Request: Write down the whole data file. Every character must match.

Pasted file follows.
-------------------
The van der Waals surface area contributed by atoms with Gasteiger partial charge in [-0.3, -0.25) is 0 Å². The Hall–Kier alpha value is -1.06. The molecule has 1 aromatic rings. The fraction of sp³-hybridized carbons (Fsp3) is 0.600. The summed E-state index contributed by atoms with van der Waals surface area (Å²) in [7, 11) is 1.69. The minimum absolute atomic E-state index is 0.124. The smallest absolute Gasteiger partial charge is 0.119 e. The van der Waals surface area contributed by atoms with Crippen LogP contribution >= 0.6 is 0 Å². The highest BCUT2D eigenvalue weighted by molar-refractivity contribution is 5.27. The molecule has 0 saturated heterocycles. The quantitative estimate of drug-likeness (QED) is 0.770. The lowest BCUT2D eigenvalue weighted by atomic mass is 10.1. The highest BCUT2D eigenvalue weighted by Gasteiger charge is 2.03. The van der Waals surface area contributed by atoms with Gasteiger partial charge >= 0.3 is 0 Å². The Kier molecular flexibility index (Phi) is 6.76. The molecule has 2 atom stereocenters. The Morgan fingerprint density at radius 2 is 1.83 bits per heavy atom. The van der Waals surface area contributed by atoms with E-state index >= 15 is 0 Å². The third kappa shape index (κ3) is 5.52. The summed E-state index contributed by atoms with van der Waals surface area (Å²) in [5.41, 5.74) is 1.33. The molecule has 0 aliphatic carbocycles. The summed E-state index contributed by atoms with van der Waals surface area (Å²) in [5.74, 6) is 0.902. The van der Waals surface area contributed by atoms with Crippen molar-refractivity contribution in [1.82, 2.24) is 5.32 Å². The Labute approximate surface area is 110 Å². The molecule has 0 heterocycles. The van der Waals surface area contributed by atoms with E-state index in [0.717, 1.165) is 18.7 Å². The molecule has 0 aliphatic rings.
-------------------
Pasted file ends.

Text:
The van der Waals surface area contributed by atoms with Gasteiger partial charge in [-0.3, -0.25) is 0 Å². The Hall–Kier alpha value is -1.06. The molecule has 1 aromatic rings. The fraction of sp³-hybridized carbons (Fsp3) is 0.600. The summed E-state index contributed by atoms with van der Waals surface area (Å²) in [7, 11) is 1.69. The minimum absolute atomic E-state index is 0.124. The smallest absolute Gasteiger partial charge is 0.119 e. The van der Waals surface area contributed by atoms with Crippen LogP contribution >= 0.6 is 0 Å². The highest BCUT2D eigenvalue weighted by molar-refractivity contribution is 5.27. The molecule has 0 saturated heterocycles. The quantitative estimate of drug-likeness (QED) is 0.770. The lowest BCUT2D eigenvalue weighted by atomic mass is 10.1. The highest BCUT2D eigenvalue weighted by Gasteiger charge is 2.03. The van der Waals surface area contributed by atoms with Gasteiger partial charge >= 0.3 is 0 Å². The Kier molecular flexibility index (Phi) is 6.76. The molecule has 2 atom stereocenters. The Morgan fingerprint density at radius 2 is 1.83 bits per heavy atom. The van der Waals surface area contributed by atoms with E-state index >= 15 is 0 Å². The third kappa shape index (κ3) is 5.52. The summed E-state index contributed by atoms with van der Waals surface area (Å²) in [5.41, 5.74) is 1.33. The molecule has 0 aliphatic carbocycles. The summed E-state index contributed by atoms with van der Waals surface area (Å²) in [5.74, 6) is 0.902. The van der Waals surface area contributed by atoms with Crippen molar-refractivity contribution in [1.82, 2.24) is 5.32 Å². The Labute approximate surface area is 110 Å². The molecule has 0 heterocycles. The van der Waals surface area contributed by atoms with E-state index in [0.717, 1.165) is 18.7 Å². The molecule has 0 aliphatic rings.